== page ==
In this week’s Torah portion, Toldot, the family line of Abraham is extended into the third generation with the arrival of the twins Jacob and Esau. But even before their birth there is a premonition of discord. The twins struggle in their mother’s womb. God reveals to Rebecca that this pre-natal conflict will continue on into the lives of the children and their descendents. “Two nations shall issue forth from your body and the older will serve the younger.”
While the Torah does not explicitly tell us, it would seem logical to assume that Rebecca never shares the content of this revelation with Isaac. That would explain why Isaac, who appreciates Esau’s skill as a hunter, actually goes on to favor first-born Esau, the one who would customarily inherit the birthright and blessing. And why Rebecca favors Jacob, the one designated by God to carry on the covenant of Abraham. To quote a classic movie line from the past “What we have here is a failure to communicate.”
And because Rebecca keeps her revelation a secret, the family dynamic will be further damaged by incidents of fraud, theft, deception and ultimately Esau’s intention to murder his brother. The Yom Kippur confessional contains a long list of transgressions brought about through the agency of speech, by the rough words, the unkind words, the malicious hurtful words that we let escape from our mouths. But sometimes it is equally wrong to withhold our words, not to speak, not to communicate the thoughts, feelings and concerns that we hold in the head and heart.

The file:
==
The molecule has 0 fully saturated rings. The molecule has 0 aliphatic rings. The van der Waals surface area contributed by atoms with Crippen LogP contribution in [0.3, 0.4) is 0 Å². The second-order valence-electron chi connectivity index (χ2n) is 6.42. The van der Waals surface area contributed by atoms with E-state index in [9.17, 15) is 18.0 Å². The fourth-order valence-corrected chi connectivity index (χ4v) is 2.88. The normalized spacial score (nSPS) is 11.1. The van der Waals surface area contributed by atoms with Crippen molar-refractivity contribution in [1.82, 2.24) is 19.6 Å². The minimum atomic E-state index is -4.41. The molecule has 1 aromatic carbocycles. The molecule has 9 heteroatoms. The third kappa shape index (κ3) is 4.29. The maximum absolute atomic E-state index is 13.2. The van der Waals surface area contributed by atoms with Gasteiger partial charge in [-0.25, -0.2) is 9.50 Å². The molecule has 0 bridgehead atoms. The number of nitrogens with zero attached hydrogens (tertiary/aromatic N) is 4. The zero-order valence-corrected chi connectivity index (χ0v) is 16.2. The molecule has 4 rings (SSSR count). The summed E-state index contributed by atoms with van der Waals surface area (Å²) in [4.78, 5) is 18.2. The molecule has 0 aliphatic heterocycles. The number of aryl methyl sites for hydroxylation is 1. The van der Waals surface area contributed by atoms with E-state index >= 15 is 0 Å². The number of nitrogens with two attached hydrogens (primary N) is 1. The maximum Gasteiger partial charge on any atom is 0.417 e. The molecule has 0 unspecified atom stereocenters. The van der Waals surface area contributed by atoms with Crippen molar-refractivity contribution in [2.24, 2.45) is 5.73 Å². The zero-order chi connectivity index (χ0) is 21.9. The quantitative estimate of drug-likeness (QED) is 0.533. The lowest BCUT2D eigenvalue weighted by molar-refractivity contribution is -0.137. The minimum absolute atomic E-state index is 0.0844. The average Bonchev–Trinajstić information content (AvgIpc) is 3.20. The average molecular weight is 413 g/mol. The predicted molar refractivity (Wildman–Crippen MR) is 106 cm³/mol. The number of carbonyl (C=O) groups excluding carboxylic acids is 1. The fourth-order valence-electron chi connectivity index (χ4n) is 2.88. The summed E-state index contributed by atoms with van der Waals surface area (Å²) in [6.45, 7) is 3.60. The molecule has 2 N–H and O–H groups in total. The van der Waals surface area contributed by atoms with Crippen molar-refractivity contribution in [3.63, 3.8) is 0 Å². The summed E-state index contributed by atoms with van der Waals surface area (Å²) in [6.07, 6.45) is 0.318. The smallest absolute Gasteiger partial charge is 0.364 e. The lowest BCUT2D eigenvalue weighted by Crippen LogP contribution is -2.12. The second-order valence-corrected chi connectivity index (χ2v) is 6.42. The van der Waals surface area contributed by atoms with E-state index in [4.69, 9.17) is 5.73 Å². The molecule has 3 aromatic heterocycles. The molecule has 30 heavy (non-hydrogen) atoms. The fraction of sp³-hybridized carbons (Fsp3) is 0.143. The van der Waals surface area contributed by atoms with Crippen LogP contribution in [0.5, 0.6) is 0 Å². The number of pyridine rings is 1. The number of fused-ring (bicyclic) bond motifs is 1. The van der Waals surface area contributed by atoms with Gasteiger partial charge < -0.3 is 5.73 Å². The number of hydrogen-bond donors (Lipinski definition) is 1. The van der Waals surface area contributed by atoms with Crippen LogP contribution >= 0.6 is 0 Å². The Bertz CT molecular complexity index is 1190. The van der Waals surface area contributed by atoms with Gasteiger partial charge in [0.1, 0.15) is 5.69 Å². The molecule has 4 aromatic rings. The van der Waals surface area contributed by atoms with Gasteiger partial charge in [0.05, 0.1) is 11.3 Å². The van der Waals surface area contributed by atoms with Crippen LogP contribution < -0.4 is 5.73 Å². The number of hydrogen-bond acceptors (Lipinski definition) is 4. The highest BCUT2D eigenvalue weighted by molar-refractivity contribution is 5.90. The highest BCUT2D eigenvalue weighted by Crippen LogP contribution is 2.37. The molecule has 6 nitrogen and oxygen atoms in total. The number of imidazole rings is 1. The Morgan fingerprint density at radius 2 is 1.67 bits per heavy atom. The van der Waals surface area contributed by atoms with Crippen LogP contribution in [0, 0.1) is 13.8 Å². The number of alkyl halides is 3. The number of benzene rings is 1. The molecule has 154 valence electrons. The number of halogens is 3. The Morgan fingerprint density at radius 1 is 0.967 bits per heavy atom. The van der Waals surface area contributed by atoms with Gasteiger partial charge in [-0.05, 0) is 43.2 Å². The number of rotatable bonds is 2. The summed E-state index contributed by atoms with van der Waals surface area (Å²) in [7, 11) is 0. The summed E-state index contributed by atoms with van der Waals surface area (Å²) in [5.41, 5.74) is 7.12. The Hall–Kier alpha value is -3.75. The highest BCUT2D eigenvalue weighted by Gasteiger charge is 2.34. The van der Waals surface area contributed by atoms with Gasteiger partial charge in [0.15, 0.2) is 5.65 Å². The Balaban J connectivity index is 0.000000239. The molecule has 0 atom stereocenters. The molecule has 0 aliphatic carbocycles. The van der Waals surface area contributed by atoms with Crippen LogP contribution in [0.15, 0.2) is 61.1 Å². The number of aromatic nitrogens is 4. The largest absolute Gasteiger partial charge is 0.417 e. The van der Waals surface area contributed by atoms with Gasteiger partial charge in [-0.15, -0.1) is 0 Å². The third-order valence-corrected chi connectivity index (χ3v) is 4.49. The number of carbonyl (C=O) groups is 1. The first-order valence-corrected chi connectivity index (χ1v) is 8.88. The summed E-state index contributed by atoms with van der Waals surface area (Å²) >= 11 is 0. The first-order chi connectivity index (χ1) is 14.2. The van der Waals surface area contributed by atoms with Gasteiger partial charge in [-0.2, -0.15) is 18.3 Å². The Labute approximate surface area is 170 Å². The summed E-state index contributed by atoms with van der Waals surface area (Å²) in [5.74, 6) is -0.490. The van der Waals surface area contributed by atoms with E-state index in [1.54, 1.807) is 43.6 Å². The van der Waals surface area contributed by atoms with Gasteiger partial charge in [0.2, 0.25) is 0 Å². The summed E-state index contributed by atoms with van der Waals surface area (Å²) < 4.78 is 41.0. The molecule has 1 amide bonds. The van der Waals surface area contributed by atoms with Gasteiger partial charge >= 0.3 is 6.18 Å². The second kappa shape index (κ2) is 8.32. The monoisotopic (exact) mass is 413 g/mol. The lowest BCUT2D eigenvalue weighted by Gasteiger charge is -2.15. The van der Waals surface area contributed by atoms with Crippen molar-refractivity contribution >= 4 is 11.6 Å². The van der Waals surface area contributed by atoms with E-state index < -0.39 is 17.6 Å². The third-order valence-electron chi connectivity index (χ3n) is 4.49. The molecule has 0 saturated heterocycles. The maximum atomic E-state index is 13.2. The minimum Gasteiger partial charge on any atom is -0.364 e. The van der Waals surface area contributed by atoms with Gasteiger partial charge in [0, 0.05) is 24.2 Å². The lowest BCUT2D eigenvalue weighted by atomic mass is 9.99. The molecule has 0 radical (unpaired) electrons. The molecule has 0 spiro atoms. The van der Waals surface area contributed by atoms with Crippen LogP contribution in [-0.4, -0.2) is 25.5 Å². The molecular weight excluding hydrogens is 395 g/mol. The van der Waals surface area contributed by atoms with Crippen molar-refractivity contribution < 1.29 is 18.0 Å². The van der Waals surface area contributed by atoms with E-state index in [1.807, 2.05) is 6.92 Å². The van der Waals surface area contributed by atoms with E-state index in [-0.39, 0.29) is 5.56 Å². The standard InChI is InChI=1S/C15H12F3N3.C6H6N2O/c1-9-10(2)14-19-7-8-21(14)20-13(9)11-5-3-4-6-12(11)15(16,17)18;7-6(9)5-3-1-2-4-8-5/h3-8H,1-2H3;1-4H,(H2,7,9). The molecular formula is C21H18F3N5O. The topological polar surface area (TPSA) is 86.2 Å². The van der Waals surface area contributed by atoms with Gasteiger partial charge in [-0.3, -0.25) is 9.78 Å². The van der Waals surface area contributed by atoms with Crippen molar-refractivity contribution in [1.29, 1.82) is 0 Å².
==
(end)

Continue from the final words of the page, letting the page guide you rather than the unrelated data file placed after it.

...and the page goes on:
In family life, some secrets are healthy and necessary but others limit the next generation’s freedom and self-acceptance. What a child doesn’t know can hurt him or her. Kim Edward’s novel, The Memory Keepers Daughter tells the story of a doctor who delivers his wife’s set of twins and then sends away the Down-syndrome-afflicted daughter at birth. Over the next 25 years the family suffers the consequences of the doctor’s secret as secrets beget more secrets and obfuscations abound.
The truth is families are paradoxical. Secrets that are so carefully guarded get revealed and uncovered when the children act them out – if not in their own generation than in the next. As the story of Jacob unfolds, the consequences of Rebecca’s secret keeping will play out in the lives of her children and grandchildren. Family secrets have consequences far beyond what the secret keepers ever imagined.
The downside of secret keeping shows up in organizational life as well. When problems are kept off the table for fear of threat or embarrassment they remain impervious to correction. An un-disscusable problem is an un-solvable problem. When an organizational truth is an open secret, even the well intentioned - who want the best for their organization - will dance around the real issues focused on redressing the multiple symptoms and not the root causes of their problem.
The truth is that there are few secrets so dangerous that they cannot stand being brought out into the open, where they suddenly lose the evil and darkness that once surrounded them. Though there is always some risk to revealing what has previously been kept secret, the maxim ‘there is nothing to fear but fear itself’ is worth keeping in mind.
The writer of Ecclesiastes counseled “There is a time for every purpose under heaven.” Among other things, “A time for silence and a time for speaking.” If Rebecca had shared her revelation with Isaac perhaps Jacob’s deception of his father and the rift between brothers could have been avoided. At any rate it is no secret that open and honest communication is an essential key in sustaining any and all relationships.